But if the D.A. himself knows this guy is no good, why keep him around at all? Especially to win cases that probably shouldn't be brought to trial at all and likely would be strongly, rightfully challenged in appeals even if your hero won? And wouldn't he kind of need the backing of an entire system to succeed consistently?
There's something especially distasteful about abuse of the court system, which is supposed to be the final check on police misconduct and incompetence. It feels like it should take more than one individual to corrupt it.
It's why THE THIN BLUE LINE is still so harrowing to watch, why the recent revelations of a corrupt judiciary in places like Ferguson and Miami Gardens are in some ways even more disturbing than the systematic racism of the police in those communities.
It's why the Innocence Project is so compelling and why D.A. offices across the country have voluntarily started reinvestigating their own convictions via so-called Conviction Integrity Units.
I guess I'd wonder what your bad lawyer's actual goal is beyond merely incremental career advacement and temporary job security? If he hates his job so much and he's so unethical, why not just switch sides and make way more money defending mobsters and Wall Street robber barons? Where's the juice in convicting an innocent person who's really not even guilty of other crimes, especially one who could be steamrolled by a prosecutor like this, one who would have to be poor and less intelligent, to have the crappiest kind of public defender, somebody even worse off than Randall Adams. Where's the sport in that?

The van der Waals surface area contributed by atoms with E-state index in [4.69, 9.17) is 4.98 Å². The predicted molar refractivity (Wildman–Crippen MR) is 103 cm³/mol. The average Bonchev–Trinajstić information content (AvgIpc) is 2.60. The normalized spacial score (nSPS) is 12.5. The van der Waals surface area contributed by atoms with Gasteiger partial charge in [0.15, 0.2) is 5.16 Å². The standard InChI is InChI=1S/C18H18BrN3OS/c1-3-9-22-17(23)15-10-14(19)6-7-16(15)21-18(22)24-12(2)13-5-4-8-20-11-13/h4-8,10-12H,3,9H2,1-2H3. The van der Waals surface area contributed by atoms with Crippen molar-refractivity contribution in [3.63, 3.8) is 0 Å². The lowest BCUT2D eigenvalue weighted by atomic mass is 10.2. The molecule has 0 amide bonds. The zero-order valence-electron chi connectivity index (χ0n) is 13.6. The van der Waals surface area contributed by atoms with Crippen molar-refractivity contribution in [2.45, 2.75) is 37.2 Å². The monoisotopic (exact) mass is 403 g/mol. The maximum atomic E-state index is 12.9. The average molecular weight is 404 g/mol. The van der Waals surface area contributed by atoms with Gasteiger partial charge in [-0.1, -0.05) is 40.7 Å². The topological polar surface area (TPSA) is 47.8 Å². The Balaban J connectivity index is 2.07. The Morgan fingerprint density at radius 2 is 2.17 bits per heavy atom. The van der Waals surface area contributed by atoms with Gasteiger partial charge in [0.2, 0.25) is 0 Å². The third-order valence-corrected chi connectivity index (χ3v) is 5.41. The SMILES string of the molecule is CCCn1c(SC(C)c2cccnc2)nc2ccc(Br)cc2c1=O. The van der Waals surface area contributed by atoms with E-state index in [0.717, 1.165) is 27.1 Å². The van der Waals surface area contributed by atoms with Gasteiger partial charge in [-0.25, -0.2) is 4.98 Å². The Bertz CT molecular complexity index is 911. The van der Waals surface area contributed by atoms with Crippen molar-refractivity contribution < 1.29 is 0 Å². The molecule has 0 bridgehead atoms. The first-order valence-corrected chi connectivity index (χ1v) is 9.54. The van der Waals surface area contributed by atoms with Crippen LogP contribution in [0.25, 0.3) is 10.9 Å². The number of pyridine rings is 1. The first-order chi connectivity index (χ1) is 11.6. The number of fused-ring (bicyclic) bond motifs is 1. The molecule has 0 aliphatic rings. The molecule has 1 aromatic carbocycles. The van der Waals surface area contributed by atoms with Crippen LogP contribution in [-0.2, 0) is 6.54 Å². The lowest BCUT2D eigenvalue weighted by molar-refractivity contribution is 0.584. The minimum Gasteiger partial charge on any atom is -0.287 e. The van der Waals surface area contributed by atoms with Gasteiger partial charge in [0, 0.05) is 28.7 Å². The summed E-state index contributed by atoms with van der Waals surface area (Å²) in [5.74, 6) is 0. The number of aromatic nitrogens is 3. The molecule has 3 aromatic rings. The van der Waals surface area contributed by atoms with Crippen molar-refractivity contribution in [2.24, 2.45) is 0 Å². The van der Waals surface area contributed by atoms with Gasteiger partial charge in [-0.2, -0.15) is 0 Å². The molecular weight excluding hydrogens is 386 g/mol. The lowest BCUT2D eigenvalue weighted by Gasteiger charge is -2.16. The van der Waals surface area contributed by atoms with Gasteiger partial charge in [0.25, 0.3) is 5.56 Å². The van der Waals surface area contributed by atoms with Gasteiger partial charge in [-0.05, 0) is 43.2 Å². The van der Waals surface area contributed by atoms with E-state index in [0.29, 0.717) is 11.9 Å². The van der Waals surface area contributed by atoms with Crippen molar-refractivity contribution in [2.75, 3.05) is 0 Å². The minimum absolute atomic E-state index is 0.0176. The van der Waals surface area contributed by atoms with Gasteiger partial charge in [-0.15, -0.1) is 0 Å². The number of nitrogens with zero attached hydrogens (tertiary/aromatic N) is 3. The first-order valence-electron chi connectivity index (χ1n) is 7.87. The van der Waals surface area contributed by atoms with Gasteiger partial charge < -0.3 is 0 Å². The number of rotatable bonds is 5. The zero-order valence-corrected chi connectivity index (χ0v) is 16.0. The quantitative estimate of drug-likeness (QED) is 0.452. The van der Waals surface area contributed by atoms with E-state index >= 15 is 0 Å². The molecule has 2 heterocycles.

About HOUSE OF CARDS: Other than the too convenient way in which everyone else around him so easily succumbs to his machinations, one problem I've always had with Frank Underwood was what he didn't seem to have an ultimate goal or agenda beyond power for its own sake. Even if he's deluded, the Nixon of Oliver Stone's NIXON genuinely believes himself to be a better leader for the nation with a stronger sense of what will best protect us, unify us, make us prosperous. Underwood is a big cipher in this regard. Though I admit, I checked out after Season One, so I don't know if it gets any better.
Yup, those were all issues I ran into! Basically the DA wanted to be governor and the prosecutor wanted to be DA, so they both only cared about their win percentage
(This is very, very common in DA offices. If you question any arrest the cops make, they'll turn against you and endorse your opponent next time, so you just convict whomever they arrest, even if you know they're innocent.)
As for Frank, that issue become even more pronounced in season 2 of HOC, so I'm interested to see what happens in season 3, now that he's in a very different situation. Nevertheless, I think this is sort of a strength of the show: It's a portrait of the lust for power for power's sake, which is a pretty good description of certain modern politicians.
Why not make the DA a true believer rather than a cynic? His great virtuous difference is that he truly believes in the guilt of the people he's railroading. He "just knows in his gut" that the suspect did it -- the audience knows otherwise -- and we get to watch a procedural of how railroading happens. Evidence ignored, interpretations skewed, etc.
He will be in contrast to the other DAs or cops who either don't care that much or are actively corrupt. They are actually less dangerous to the people than this idiot.
The problem is how you'd get people to watch this clown every week ramming innocent people through the system because he "just knew" they were guilty.
A villain-centered series, where perhaps the hero(es) are Innocence Project-type people or maybe apathetic cops/prosecutors who are disgusted with a recent railroading? You could have others who want the villain brought down due to the DA's self-righteousness and obnoxious demeanor. His protectors would be either people who benefit from his astounding conviction rates or those who so fear crime that they don't give a shit that he puts his thumb on every scale.